Former Democratic presidential candidate Sen. Cory Booker, D-N.J., endorsed former Vice President Joe Biden's presidential campaign Monday morning, adding to the list of former opponents to back Biden in his quest for the party's presidential nomination.
Booker preached unity in his statement announcing the endorsement, an apparent swipe at Vermont Sen. Bernie Sanders' far-left presidential campaign that some Democrats fear not only could pave the way for President Trump's re-election but could hurt down-ballot Democrats in moderate or conservative districts.
"And, while I’m no longer running for president, I still know that to win, Democrats need a nominee who understands that the way to beat Donald Trump is to bring people together," Booker said. "In this moral moment, our country needs a president who recognizes that the lines that divide us are nowhere near as strong as the ties that bind us ... Joe is building the kind of campaign we need to win -- a campaign based on shared values, built by the kinds of multi-racial, multi-ethnic coalitions that have always been at the backbone of every movement for progress in our history."
Booker's endorsement comes as Biden's campaign is the strongest it has been all election cycle. The former vice president won the South Carolina primary in a landslide before claiming victories in 10 of 14 Super Tuesday states that vaulted him to a delegate lead seen as highly unlikely just a week earlier.
Biden has also seen a fundraising windfall and a stream of endorsements coming his way as much of the Democratic Party seems to be coalescing around his campaign as the best option to beat Trump in November. Biden will have the chance to increase his momentum and delegate lead further on Tuesday when Democratic voters in six states head to the polls.
Biden last week received endorsements from Sen. Amy Klobuchar, D-Minn., and former South Bend, Ind., Mayor Pete Buttigieg -- both dropped out of the race after South Carolina but before Super Tuesday. Former New York City Mayor Mike Bloomberg followed soon after. He was also backed by former Senate Majority Leader Harry Reid and former Obama National Security Advisor Susan Rice before California Sen. Kamala Harris -- another ex-presidential candidate -- threw her weight behind his campaign Sunday.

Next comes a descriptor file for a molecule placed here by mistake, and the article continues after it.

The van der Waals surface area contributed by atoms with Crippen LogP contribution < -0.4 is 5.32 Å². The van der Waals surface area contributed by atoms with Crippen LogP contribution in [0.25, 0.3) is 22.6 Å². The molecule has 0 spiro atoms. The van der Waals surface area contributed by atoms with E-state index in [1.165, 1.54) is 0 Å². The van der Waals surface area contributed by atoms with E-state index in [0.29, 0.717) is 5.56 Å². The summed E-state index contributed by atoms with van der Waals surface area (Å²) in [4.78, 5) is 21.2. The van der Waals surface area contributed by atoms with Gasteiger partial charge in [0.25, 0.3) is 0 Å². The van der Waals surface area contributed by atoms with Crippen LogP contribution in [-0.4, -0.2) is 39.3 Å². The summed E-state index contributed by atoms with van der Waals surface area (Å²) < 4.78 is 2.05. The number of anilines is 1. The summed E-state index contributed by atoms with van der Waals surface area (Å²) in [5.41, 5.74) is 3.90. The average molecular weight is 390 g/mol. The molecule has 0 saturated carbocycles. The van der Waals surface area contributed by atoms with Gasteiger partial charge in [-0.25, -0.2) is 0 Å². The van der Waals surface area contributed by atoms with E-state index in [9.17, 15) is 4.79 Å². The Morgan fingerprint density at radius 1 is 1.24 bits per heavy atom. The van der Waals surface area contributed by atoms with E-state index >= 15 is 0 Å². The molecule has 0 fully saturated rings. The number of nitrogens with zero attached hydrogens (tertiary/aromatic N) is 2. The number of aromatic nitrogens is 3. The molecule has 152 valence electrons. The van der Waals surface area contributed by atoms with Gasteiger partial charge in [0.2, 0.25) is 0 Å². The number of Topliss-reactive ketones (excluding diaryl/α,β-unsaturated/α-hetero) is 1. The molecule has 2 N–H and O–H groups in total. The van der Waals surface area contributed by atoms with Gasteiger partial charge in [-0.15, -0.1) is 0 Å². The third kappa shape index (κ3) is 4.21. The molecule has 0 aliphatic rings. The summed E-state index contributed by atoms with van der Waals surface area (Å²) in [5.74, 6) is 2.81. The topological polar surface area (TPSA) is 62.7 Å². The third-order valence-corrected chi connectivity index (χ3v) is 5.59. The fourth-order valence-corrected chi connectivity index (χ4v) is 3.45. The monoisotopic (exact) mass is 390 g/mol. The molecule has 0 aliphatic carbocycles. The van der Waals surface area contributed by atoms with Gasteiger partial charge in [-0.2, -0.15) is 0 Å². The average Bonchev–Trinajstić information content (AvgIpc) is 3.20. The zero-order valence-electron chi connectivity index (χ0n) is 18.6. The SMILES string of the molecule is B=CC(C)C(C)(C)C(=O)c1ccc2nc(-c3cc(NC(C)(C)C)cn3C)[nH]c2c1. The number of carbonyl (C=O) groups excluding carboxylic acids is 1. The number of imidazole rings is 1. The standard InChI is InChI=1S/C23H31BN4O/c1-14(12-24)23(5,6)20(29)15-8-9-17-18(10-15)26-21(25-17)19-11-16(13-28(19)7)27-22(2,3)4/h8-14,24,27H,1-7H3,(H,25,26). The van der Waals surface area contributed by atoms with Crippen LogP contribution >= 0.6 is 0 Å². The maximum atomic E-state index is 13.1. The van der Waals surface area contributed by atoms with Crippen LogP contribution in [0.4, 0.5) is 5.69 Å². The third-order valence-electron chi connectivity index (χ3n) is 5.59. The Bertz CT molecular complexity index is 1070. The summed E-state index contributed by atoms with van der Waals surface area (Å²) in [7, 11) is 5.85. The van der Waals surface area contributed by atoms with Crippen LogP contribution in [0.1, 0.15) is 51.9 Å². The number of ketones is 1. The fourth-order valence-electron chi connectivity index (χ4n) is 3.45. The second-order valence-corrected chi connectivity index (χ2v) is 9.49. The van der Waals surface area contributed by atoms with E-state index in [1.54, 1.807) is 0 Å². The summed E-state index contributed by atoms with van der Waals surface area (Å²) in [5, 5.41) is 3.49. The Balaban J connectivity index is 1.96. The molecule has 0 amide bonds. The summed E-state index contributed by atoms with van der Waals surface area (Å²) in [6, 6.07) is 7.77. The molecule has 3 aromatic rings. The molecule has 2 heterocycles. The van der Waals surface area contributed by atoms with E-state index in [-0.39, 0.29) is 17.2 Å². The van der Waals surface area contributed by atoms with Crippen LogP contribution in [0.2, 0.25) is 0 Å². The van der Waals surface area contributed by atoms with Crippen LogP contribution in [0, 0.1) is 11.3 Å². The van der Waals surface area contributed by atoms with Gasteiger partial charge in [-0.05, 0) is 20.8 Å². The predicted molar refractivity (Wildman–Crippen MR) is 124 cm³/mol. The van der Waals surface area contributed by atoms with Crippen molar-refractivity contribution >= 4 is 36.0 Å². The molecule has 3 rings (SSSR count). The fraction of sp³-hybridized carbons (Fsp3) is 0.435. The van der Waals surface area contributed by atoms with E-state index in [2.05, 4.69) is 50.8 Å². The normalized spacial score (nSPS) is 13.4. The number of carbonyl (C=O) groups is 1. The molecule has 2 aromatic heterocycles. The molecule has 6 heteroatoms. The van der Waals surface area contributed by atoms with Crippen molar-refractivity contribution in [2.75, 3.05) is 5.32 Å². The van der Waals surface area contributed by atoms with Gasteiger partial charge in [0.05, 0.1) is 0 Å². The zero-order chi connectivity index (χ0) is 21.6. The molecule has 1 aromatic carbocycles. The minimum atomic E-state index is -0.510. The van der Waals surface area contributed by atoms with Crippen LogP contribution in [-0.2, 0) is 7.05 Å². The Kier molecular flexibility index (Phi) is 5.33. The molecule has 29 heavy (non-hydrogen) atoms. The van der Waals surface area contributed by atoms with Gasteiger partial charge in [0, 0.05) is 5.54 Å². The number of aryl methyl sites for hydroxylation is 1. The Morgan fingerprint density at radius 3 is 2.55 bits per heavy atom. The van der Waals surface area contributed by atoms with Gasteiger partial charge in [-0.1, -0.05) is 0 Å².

Both Booker and Harris were tough critics of Biden during past Democratic debates; Booker's girlfriend, actress Rosario Dawson, was also a big Sanders booster in the 2016 race.
The Sanders campaign has panned the apparent effort of many Democrats to block his nomination by supporting Biden, saying establishment figures in the Democratic Party are afraid of the "working class" movement behind his bid for the presidency.
"[The] establishment is nervous not because we can't beat Trump but because we will," Sanders campaign manager Faiz Shakir told Fox News last week. "And when we do, the Democratic Party will again be a party of the working class."
Sanders also made similar comments last Monday in response to the Buttigieg and Klobuchar endorsements.
"It is no secret ... that there is a massive effort trying to stop Bernie Sanders," Sanders told reporters. "The corporate establishment is coming together, the political establishment is coming together, and they will do everything. They are really getting nervous that working people are standing up."
Massachusetts Sen. Elizabeth Warren has yet to make her presidential endorsement. Her exit from the race was seen as a potential boon for the Sanders campaign's effort to consolidate the progressive vote around the Vermont senator as the party's moderate wing circles the wagons around Biden.
Fox News' James Levinson contributed to this report.